In this talk, Udodiri R. Okwandu will consider the medicalization and racialization of Black protest during the Civil Rights Movement. During this period, some members of the medical establishment argued that urban rioting and violence in Black communities was due to neurological dysfunction. By contextualizing these claims, Udodiri will demonstrate that medicalizing Black protest was enabled by law and order political ideology and ultimately served to undermine the Black community’s right to equality and freedom in American society. In doing so, Udodiri reveals the political and social motivations that undergird scientific thought and the contemporary implications of this work.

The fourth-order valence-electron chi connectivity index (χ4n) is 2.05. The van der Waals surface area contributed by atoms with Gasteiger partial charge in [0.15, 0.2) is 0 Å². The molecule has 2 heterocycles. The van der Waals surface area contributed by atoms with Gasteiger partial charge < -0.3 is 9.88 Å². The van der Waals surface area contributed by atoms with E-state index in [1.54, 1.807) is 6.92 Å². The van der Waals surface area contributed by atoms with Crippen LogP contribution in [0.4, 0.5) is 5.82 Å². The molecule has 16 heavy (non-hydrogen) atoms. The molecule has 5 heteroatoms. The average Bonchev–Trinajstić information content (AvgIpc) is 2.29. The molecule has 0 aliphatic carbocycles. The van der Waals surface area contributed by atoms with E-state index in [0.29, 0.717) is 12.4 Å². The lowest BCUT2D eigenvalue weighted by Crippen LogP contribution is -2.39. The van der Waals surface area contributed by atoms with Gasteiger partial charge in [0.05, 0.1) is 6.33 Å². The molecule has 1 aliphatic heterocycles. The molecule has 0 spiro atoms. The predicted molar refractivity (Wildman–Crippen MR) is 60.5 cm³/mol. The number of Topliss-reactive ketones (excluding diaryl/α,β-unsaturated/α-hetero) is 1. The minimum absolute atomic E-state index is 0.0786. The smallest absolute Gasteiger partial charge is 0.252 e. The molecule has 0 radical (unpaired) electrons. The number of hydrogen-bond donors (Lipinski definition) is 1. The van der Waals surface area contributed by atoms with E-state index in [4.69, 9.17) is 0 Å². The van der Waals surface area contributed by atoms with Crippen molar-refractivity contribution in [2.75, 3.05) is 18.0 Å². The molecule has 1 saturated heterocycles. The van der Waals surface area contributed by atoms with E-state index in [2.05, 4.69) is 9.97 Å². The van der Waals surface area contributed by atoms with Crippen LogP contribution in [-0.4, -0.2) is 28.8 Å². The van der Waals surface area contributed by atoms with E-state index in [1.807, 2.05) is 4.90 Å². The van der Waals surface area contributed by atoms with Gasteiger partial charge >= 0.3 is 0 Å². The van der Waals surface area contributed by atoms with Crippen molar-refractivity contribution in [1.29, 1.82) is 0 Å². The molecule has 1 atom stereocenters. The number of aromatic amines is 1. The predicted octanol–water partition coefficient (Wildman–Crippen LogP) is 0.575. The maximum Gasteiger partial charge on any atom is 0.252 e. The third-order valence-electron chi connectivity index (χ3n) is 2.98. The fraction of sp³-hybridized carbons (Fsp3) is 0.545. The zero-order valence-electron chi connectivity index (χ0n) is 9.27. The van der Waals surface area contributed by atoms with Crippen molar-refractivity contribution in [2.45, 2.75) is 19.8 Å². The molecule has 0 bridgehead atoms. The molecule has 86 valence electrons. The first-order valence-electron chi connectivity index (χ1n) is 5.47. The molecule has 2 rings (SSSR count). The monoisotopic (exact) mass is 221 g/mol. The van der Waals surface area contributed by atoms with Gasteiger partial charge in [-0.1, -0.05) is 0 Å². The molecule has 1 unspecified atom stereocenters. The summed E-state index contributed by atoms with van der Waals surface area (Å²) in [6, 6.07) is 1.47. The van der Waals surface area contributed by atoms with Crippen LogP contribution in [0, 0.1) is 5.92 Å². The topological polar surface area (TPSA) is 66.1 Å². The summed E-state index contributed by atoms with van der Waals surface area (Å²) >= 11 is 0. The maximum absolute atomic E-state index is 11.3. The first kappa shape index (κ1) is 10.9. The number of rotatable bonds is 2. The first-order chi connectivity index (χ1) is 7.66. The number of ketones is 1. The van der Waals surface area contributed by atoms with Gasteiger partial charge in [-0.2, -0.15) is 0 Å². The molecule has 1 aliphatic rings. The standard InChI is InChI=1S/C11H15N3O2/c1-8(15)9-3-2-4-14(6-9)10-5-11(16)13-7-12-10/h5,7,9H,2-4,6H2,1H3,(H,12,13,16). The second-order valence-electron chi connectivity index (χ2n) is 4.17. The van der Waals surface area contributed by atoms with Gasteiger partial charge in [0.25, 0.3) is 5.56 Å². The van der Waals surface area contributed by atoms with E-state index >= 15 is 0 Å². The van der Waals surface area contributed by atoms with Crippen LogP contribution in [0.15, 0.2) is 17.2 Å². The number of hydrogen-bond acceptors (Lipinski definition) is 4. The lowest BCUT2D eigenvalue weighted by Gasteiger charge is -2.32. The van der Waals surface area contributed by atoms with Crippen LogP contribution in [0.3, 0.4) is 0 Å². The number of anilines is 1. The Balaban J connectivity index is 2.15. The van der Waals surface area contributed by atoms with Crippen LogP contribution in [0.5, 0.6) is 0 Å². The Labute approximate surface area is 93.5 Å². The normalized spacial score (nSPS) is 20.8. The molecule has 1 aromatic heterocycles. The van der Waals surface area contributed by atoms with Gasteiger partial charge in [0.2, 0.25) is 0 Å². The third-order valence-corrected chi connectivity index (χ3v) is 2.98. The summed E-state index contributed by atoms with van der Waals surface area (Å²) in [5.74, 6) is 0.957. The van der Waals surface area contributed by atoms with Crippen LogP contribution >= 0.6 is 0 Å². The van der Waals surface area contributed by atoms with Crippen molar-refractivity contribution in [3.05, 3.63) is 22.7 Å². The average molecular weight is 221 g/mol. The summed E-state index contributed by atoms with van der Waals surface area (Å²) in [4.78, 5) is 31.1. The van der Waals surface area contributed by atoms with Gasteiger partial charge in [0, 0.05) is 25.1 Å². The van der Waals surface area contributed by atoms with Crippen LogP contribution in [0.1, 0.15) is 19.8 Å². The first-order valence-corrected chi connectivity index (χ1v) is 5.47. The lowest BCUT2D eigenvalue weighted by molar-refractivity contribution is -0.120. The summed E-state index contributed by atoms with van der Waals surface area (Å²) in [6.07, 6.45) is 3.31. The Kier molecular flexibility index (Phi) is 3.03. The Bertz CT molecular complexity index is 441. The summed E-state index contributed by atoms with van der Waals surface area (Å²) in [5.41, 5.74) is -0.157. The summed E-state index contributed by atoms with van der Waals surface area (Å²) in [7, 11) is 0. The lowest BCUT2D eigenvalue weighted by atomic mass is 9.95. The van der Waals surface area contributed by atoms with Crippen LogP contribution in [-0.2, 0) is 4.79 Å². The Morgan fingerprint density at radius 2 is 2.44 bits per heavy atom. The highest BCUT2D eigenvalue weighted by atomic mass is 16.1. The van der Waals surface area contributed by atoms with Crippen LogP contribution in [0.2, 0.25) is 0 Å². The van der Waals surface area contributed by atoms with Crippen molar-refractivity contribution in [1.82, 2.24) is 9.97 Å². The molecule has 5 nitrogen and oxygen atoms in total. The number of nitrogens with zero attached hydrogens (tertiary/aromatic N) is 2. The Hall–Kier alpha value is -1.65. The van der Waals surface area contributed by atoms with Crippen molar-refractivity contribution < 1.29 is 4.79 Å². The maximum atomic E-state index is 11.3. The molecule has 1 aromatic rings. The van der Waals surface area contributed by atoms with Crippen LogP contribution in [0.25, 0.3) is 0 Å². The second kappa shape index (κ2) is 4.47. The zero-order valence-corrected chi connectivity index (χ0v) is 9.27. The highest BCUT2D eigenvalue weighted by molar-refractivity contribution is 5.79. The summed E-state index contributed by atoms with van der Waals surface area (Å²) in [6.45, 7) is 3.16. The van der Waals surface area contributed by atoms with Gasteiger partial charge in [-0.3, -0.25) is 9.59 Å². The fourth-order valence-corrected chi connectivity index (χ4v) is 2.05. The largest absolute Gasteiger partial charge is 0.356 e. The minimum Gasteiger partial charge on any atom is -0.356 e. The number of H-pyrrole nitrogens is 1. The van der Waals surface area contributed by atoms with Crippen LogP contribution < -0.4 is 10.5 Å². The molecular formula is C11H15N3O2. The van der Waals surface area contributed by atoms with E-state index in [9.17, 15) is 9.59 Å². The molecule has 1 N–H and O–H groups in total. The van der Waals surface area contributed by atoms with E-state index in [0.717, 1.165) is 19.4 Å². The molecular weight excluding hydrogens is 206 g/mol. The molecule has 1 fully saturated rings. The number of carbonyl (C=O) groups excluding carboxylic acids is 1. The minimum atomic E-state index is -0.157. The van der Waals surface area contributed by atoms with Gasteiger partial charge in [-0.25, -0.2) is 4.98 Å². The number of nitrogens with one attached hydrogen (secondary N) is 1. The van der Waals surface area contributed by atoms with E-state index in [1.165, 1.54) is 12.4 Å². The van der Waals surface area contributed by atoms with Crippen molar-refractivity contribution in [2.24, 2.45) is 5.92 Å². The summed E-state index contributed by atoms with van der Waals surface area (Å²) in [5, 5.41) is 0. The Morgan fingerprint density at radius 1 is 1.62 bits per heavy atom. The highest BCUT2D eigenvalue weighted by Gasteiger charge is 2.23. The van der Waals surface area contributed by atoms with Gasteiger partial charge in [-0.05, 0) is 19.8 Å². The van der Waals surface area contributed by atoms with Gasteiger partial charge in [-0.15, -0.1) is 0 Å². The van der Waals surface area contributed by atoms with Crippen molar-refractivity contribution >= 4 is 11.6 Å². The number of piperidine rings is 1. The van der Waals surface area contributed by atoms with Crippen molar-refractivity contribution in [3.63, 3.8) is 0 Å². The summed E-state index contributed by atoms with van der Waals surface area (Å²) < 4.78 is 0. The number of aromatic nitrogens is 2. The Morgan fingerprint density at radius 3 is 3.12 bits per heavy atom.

Udodiri R. Okwandu is a doctoral student in the History of Science Department and Presidential Scholar at Harvard University. She speaks widely on the history of medicine to shed light on health disparities and social inequality and to promote justice. She is particularly interested in the ways in which scientific and medical inquiry have been deployed by the state to manage and control marginalized populations. As such, her work critically examines science and medicine’s relationship to power and their ability to enact subjection. Her current work examines the intersection and constructions of race, reproduction, and psychiatric health in the United States and how they undermine the concept of “citizenship” for Black Americans by examining the history of maternal psychiatry.